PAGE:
IDEAS home Printed from
   My bibliography  Save this article

Ranking Economics Journals, Economics Departments, and Economists Using Teaching-Focused Research Productivity


  • Melody Lo

    () (College of Business, University of Texas at San Antonio, San Antonio, TX 78249, USA)

  • M.C. Sunny Wong

    () (Department of Economics, University of San Francisco, San Francisco, CA 94117, USA)

  • Franklin G. Mixon Jr

    () (Department of Economics, Auburn University, Auburn, AL 36849, USA)


This paper constructs new rankings of economics journals, economics departments, and economists that employ a measure of teaching-focused research productivity, an area of growing importance in recent years. The ranking methodologies presented here use information from articles that were published from 1991 through the early part of 2005 within the Journal of Economic Literature's “economic education” classifications (A200–A290). The Journal of Economic Literature tops the list of journals, followed by the Review of Economics and Statistics and the American Economic Review. Among the top institutions are Vanderbilt University, Indiana University, and the University of Wisconsin. Others that rank high here, such as Oberlin College and Denison University, do not often fare as well using methodologies that evaluate more traditional types of economics research. Finally, among the economists we find that John Siegfried, William Becker, and Michael Watts are ranked above other economists.

Suggested Citation

  • Melody Lo & M.C. Sunny Wong & Franklin G. Mixon Jr, 2008. "Ranking Economics Journals, Economics Departments, and Economists Using Teaching-Focused Research Productivity," Southern Economic Journal, Southern Economic Association, vol. 74(3), pages 894-906, January.
  • Handle: RePEc:sej:ancoec:v:74:3:y:2008:p:894-906

    Download full text from publisher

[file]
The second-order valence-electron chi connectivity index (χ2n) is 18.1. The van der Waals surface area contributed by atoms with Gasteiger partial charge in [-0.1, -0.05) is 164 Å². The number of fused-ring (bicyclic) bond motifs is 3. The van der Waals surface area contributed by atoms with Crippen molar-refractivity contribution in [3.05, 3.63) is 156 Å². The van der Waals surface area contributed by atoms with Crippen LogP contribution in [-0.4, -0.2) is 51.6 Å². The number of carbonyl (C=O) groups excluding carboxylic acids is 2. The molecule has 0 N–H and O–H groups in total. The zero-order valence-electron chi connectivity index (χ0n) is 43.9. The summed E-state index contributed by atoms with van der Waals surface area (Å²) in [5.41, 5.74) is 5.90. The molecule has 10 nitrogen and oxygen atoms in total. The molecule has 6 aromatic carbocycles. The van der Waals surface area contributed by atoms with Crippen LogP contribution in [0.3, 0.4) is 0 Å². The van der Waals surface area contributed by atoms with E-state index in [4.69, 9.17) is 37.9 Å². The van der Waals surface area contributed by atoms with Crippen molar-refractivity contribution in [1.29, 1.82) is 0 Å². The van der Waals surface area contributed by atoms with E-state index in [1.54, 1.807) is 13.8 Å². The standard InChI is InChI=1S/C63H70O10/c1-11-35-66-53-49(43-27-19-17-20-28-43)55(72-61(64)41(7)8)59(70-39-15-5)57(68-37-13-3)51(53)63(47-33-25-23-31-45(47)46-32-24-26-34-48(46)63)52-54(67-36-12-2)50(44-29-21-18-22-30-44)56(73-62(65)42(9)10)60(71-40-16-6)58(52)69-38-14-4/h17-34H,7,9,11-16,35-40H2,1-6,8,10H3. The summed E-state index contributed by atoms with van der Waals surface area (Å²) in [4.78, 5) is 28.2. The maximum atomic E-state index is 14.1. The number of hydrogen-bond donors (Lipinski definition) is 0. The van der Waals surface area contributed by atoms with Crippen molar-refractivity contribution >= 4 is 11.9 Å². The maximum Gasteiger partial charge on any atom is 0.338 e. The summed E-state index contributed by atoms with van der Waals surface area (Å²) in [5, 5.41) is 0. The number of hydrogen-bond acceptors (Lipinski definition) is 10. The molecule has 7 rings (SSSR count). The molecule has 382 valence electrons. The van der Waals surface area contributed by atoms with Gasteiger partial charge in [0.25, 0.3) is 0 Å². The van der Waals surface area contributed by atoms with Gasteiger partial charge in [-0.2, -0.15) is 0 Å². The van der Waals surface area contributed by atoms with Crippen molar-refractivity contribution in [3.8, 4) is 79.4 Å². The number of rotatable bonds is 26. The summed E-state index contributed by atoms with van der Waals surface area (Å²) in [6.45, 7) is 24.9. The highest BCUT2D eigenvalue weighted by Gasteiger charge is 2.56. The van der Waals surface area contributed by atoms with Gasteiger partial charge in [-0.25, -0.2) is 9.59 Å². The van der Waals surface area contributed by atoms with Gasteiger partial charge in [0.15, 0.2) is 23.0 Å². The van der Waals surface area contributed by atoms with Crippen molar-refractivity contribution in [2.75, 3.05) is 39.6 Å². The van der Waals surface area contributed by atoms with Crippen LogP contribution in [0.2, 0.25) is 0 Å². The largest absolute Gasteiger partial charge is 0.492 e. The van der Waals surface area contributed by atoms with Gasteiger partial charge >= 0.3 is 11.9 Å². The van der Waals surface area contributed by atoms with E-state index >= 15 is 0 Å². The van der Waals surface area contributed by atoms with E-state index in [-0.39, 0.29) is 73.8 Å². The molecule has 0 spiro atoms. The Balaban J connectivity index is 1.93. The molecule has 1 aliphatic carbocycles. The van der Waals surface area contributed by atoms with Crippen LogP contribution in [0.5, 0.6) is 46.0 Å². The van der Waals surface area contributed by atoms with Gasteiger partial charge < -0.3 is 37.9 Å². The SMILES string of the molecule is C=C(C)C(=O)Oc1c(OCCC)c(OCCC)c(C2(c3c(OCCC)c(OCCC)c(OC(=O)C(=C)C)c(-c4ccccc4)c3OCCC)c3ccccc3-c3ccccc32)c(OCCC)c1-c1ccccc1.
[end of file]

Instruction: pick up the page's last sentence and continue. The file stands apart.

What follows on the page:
To our knowledge, this item is not available for download. To find whether it is available, there are three options:
    1. Check below whether another version of this item is available online.
    2. Check on the provider's web page whether it is in fact available.
    3. Perform a search for a similarly titled item that would be available.

    References listed on IDEAS

    1. Poterba, James M & Summers, Lawrence H, 1986. "The Persistence of Volatility and Stock Market Fluctuations," American Economic Review, American Economic Association, vol. 76(5), pages 1142-1151, December.
    2. Ramey, Garey & Ramey, Valerie A, 1995. "Cross-Country Evidence on the Link between Volatility and Growth," American Economic Review, American Economic Association, vol. 85(5), pages 1138-1151, December.
    3. Speight, Alan E H, 1999. "UK Output Variability and Growth: Some Further Evidence," Scottish Journal of Political Economy, Scottish Economic Society, vol. 46(2), pages 175-184, May.
    4. James H. Stock & Mark W. Watson, 2003. "Has the business cycle changed?," Proceedings - Economic Policy Symposium - Jackson Hole, Federal Reserve Bank of Kansas City, pages 9-56.
    5. Saint-Paul, Gilles, 1993. "Productivity growth and the structure of the business cycle," European Economic Review, Elsevier, vol. 37(4), pages 861-883, May.